We have more health data than ever, thanks to the adoption of electronic health records (EHRs), advances in interoperability that allow healthcare stakeholders to exchange patient files, and the proliferation of digital devices such as wearables that capture and transmit individual biometric and performance metrics.
But it doesn’t matter how much patient data a clinician has at the point of care if that data is of poor quality.
The rate of patient identification errors, such as duplicate records, exceeds 20% in some hospitals and health systems. Far too often, patient matching problems can be fatal. Duplicate patient records account for nearly 2,000 preventable deaths and cost nearly $1.7 billion in malpractice costs each year, medical liability insurance provider CRICO Strategies has estimated.
People are dying because their medical records are inaccurate and incomplete – and sometimes include another patient’s data! This is unacceptable. It also is avoidable.
Get it right the first time
The best way to avoid clinical mistakes is to have the right information about that specific patient. This means the patient is correctly identified and their medical records are thorough, accurate, and up to date.
That starts at the point of care. It is critical that intake staff are able to correctly identify the person before them at registration or check-in. In a busy, understaffed emergency care facility, staffers must quickly collect information about a person seeking care. If the person supplies identifying information that is different than what is recorded in the patient’s existing EHR file – such as a new address or phone number – an emergency department staffer may struggle to find that patient file and then opt to create a new one to save time. This is how an EHR eventually gets flooded with duplicate patient records.
Patients who, due to their condition upon arrival, are unable to provide identifying information, present an even greater problem and are at higher risk for misidentification.
A busy registration worker also may accidentally place one patient’s medical information in another patient’s file. These “overlays” can lead to a patient being prescribed something for which they are fatally allergic, or receiving a blood transfusion of a different type than their own.
Patients want to trust their providers and they want to trust the facilities where they go for care. They don’t want to be given the wrong medications or have the wrong leg or arm amputated.
It is vital that the patient data shared downstream with other stakeholders – health information exchanges, health systems, labs and clinics, specialists, payers, researchers – is of the highest quality and, therefore, usable. EHR records that are riddled with duplicates, overlays, and other flawed patient data not only create risks for individual patients, they can undermine clinical trials and the development of precision health, or individualized care based on a patient’s unique genes, environments, and lifestyles.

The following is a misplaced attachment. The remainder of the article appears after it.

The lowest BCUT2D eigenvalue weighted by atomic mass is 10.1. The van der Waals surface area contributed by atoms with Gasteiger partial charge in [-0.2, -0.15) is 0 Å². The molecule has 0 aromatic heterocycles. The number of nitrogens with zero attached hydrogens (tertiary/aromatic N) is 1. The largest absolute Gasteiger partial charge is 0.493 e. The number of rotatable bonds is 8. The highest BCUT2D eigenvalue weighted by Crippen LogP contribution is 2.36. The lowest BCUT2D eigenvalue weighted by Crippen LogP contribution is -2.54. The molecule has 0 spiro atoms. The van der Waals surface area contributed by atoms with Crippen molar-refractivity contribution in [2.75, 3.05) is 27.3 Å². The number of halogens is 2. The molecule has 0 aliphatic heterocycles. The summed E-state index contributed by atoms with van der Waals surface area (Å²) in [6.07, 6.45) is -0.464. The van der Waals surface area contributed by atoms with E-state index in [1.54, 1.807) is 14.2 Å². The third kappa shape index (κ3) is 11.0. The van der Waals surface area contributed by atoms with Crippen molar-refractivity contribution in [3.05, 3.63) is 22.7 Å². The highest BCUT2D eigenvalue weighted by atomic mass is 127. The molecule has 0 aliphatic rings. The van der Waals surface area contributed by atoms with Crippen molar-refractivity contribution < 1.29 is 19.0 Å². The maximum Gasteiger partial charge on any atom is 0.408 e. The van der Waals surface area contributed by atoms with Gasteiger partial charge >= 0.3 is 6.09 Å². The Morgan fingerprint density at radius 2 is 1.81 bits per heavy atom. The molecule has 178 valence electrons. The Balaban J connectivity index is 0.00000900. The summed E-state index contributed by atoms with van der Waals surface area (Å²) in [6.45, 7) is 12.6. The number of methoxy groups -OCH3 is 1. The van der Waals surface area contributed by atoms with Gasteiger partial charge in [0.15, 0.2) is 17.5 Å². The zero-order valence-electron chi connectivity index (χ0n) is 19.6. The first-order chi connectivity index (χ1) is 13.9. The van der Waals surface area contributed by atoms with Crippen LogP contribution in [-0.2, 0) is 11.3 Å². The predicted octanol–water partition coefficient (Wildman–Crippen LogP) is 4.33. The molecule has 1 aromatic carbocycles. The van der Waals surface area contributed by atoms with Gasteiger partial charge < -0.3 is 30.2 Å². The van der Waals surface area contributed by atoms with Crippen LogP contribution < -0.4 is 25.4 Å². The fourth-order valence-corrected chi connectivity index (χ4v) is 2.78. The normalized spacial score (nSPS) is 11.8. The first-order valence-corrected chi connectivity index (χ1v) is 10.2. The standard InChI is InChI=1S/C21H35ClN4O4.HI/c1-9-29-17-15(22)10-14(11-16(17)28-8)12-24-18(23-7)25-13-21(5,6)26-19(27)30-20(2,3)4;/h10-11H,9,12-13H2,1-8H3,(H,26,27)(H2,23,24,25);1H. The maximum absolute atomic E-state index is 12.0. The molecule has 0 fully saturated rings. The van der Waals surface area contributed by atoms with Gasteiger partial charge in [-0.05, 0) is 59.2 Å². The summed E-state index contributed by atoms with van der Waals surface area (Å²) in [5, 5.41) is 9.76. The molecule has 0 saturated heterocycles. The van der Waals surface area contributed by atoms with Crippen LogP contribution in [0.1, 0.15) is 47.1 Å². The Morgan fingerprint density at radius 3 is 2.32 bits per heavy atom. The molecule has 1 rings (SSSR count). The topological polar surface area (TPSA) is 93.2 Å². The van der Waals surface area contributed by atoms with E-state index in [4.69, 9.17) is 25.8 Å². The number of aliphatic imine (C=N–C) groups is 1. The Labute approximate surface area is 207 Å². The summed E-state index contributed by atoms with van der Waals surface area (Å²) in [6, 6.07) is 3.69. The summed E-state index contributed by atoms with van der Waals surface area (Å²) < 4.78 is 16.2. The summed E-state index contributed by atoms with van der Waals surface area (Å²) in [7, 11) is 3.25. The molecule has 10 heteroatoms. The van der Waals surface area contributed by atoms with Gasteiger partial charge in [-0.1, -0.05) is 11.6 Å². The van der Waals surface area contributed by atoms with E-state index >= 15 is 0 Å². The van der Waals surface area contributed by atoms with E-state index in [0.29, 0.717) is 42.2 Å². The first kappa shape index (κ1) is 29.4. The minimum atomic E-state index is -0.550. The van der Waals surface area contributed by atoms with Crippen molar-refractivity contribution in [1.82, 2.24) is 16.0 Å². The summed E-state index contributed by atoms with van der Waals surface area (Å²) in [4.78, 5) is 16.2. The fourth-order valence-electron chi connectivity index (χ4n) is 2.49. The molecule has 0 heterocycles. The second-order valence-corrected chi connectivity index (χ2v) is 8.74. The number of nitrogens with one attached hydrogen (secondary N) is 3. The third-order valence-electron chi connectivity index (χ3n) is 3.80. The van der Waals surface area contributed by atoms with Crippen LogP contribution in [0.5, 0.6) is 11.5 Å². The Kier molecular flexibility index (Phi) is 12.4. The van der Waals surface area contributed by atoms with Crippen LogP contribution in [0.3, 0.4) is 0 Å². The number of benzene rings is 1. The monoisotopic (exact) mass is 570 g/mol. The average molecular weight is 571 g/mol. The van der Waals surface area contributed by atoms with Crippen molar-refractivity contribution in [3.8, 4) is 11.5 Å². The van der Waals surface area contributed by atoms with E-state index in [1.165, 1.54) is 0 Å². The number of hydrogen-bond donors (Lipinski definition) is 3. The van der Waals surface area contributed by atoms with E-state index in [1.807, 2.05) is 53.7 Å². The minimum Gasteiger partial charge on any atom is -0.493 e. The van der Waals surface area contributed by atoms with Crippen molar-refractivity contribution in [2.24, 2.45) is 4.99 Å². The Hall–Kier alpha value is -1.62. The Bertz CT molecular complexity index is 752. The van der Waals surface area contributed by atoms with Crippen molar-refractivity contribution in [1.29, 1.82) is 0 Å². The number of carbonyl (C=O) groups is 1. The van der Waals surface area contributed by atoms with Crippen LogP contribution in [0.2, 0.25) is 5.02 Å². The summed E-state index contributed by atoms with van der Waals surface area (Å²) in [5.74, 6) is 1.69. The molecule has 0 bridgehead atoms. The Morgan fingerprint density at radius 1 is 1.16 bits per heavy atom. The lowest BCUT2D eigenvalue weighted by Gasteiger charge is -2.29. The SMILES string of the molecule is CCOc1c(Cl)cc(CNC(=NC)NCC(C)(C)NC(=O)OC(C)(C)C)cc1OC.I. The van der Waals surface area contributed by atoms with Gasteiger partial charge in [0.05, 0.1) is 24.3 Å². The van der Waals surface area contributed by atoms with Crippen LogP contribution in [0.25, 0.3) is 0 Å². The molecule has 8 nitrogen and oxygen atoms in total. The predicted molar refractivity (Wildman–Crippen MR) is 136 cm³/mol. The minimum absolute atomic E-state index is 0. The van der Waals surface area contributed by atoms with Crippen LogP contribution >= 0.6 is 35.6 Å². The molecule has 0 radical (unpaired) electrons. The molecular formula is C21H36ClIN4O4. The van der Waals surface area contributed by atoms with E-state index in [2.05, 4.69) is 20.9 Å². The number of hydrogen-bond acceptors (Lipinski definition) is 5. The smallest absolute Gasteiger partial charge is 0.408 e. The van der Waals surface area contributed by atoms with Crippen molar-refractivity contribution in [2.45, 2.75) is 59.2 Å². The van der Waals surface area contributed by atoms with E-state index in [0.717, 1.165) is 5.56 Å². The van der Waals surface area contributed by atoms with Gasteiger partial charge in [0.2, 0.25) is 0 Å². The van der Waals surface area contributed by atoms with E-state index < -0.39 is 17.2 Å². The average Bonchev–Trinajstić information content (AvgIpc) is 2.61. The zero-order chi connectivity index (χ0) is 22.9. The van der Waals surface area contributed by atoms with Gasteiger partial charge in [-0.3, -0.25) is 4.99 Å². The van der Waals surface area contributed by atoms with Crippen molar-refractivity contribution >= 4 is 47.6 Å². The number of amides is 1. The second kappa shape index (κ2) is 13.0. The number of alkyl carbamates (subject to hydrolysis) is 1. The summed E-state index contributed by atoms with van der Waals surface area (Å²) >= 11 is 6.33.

With the right digital tools – such as a streamlined online form that enables intake staff to quickly and accurately register patients – provider organizations can improve efficiency and workflow while gradually eliminating inconsistencies in their data because it’s right the first time.
Automation is essential to optimizing the efficient and accurate capture of patient data at the point of care. Patient intake never can be fully automated and will always require human involvement. However, instead of humans being involved in 90% of the process, automation can reduce manual tasks to 10% or less of the total. Given the ongoing shortage of healthcare front-office employees, providers should embrace automation as a way to improve efficiency while easing work burdens on staff.
The impact of duplicate records in healthcare extend beyond the clinical realm. Duplicates can lead to increased claims denials, reduced operational efficiency, and poor patient satisfaction. All these threaten the financial viability of hospitals and health systems – and thus jeopardize their ability to continue treating patients.
Further, when hospitals and health systems fail to improve the quality of their health data, the value of that data for research or sale decreases. Higher-quality data equals higher-value data.
The ultimate measure of success
While healthcare organizations have valid competitive, financial, operational, and collaborative reasons for improving the quality of their data, patient care and safety remain the top priority. And keeping patients safe is extremely difficult if their medical data is inaccurate or incomplete because of duplicate records and overlays.
Healthcare organizations shouldn’t wait for Washington to finally authorize a national patient ID. They should proactively and continuously work to ensure that clinicians have the most accurate data possible for the people they are treating at the point of care. That starts with matching patients to their correct records with the right digital tools.
Nobody should die because of patient identification errors. We can – and must – do better.
This article was originally published by Chief Healthcare Executive and can be viewed here.